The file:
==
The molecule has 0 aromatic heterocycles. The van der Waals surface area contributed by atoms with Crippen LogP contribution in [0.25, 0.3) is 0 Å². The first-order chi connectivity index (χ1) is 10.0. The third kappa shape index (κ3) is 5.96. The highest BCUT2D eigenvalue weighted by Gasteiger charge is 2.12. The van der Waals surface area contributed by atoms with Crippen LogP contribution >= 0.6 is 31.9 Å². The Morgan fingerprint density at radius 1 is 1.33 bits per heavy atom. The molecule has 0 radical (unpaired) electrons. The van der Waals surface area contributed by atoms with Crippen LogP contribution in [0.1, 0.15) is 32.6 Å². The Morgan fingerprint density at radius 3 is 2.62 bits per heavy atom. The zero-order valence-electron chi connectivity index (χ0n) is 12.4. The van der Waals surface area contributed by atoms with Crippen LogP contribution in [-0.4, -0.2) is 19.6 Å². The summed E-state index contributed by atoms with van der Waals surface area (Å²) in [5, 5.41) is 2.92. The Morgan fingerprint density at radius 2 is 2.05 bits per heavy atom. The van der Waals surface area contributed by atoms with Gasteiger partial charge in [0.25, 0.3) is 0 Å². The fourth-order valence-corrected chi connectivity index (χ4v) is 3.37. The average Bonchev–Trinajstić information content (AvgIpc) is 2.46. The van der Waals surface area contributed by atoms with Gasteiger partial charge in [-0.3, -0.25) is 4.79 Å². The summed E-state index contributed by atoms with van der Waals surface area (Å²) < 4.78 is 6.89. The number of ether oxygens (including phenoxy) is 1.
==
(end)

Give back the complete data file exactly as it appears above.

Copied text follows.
The molecule has 0 aromatic heterocycles. The van der Waals surface area contributed by atoms with Crippen LogP contribution in [0.25, 0.3) is 0 Å². The first-order chi connectivity index (χ1) is 10.0. The third kappa shape index (κ3) is 5.96. The highest BCUT2D eigenvalue weighted by Gasteiger charge is 2.12. The van der Waals surface area contributed by atoms with Crippen LogP contribution >= 0.6 is 31.9 Å². The Morgan fingerprint density at radius 1 is 1.33 bits per heavy atom. The molecule has 0 radical (unpaired) electrons. The van der Waals surface area contributed by atoms with Crippen LogP contribution in [0.1, 0.15) is 32.6 Å². The Morgan fingerprint density at radius 3 is 2.62 bits per heavy atom. The zero-order valence-electron chi connectivity index (χ0n) is 12.4. The van der Waals surface area contributed by atoms with Crippen LogP contribution in [-0.4, -0.2) is 19.6 Å². The summed E-state index contributed by atoms with van der Waals surface area (Å²) in [5, 5.41) is 2.92. The Morgan fingerprint density at radius 2 is 2.05 bits per heavy atom. The van der Waals surface area contributed by atoms with Gasteiger partial charge in [0.25, 0.3) is 0 Å². The fourth-order valence-corrected chi connectivity index (χ4v) is 3.37. The average Bonchev–Trinajstić information content (AvgIpc) is 2.46. The van der Waals surface area contributed by atoms with Gasteiger partial charge in [-0.3, -0.25) is 4.79 Å². The summed E-state index contributed by atoms with van der Waals surface area (Å²) < 4.78 is 6.89. The number of ether oxygens (including phenoxy) is 1.